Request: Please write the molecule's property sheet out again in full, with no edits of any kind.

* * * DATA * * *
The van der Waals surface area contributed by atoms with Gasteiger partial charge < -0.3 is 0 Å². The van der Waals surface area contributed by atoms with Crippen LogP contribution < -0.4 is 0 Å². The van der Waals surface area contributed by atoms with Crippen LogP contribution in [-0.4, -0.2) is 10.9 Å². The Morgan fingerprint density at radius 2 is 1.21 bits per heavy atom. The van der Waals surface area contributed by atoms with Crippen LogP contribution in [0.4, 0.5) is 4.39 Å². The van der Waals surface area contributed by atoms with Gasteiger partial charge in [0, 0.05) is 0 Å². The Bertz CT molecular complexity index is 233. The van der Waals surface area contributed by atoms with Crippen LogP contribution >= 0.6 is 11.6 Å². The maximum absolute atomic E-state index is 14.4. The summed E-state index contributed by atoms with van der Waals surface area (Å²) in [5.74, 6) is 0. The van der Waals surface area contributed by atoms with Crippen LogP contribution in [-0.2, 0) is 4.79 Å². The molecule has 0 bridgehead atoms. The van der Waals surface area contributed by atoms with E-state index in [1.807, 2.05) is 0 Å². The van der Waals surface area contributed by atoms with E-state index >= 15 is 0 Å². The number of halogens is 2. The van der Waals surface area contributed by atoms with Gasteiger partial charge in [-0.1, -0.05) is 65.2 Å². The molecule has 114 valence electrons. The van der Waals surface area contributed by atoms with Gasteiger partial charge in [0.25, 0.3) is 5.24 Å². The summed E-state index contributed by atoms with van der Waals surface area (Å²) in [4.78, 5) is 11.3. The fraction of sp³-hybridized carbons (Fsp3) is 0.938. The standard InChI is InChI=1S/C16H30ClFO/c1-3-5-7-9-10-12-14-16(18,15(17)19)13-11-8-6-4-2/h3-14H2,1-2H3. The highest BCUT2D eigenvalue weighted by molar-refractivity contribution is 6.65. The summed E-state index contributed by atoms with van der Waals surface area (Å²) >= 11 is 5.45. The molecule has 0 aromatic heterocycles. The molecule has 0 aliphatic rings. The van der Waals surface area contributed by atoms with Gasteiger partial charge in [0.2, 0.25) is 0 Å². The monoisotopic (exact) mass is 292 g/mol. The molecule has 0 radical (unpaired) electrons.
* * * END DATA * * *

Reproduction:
The van der Waals surface area contributed by atoms with Gasteiger partial charge < -0.3 is 0 Å². The van der Waals surface area contributed by atoms with Crippen LogP contribution < -0.4 is 0 Å². The van der Waals surface area contributed by atoms with Crippen LogP contribution in [-0.4, -0.2) is 10.9 Å². The Morgan fingerprint density at radius 2 is 1.21 bits per heavy atom. The van der Waals surface area contributed by atoms with Crippen LogP contribution in [0.4, 0.5) is 4.39 Å². The van der Waals surface area contributed by atoms with Gasteiger partial charge in [0, 0.05) is 0 Å². The Bertz CT molecular complexity index is 233. The van der Waals surface area contributed by atoms with Crippen LogP contribution >= 0.6 is 11.6 Å². The maximum absolute atomic E-state index is 14.4. The summed E-state index contributed by atoms with van der Waals surface area (Å²) in [5.74, 6) is 0. The van der Waals surface area contributed by atoms with Crippen LogP contribution in [-0.2, 0) is 4.79 Å². The molecule has 0 bridgehead atoms. The van der Waals surface area contributed by atoms with E-state index in [1.807, 2.05) is 0 Å². The van der Waals surface area contributed by atoms with E-state index >= 15 is 0 Å². The number of halogens is 2. The van der Waals surface area contributed by atoms with Gasteiger partial charge in [-0.1, -0.05) is 65.2 Å². The molecule has 114 valence electrons. The van der Waals surface area contributed by atoms with Gasteiger partial charge in [0.25, 0.3) is 5.24 Å². The summed E-state index contributed by atoms with van der Waals surface area (Å²) in [4.78, 5) is 11.3. The fraction of sp³-hybridized carbons (Fsp3) is 0.938. The standard InChI is InChI=1S/C16H30ClFO/c1-3-5-7-9-10-12-14-16(18,15(17)19)13-11-8-6-4-2/h3-14H2,1-2H3. The highest BCUT2D eigenvalue weighted by molar-refractivity contribution is 6.65. The summed E-state index contributed by atoms with van der Waals surface area (Å²) >= 11 is 5.45. The molecule has 0 aromatic heterocycles. The molecule has 0 aliphatic rings. The van der Waals surface area contributed by atoms with Gasteiger partial charge in [0.2, 0.25) is 0 Å². The monoisotopic (exact) mass is 292 g/mol. The molecule has 0 radical (unpaired) electrons.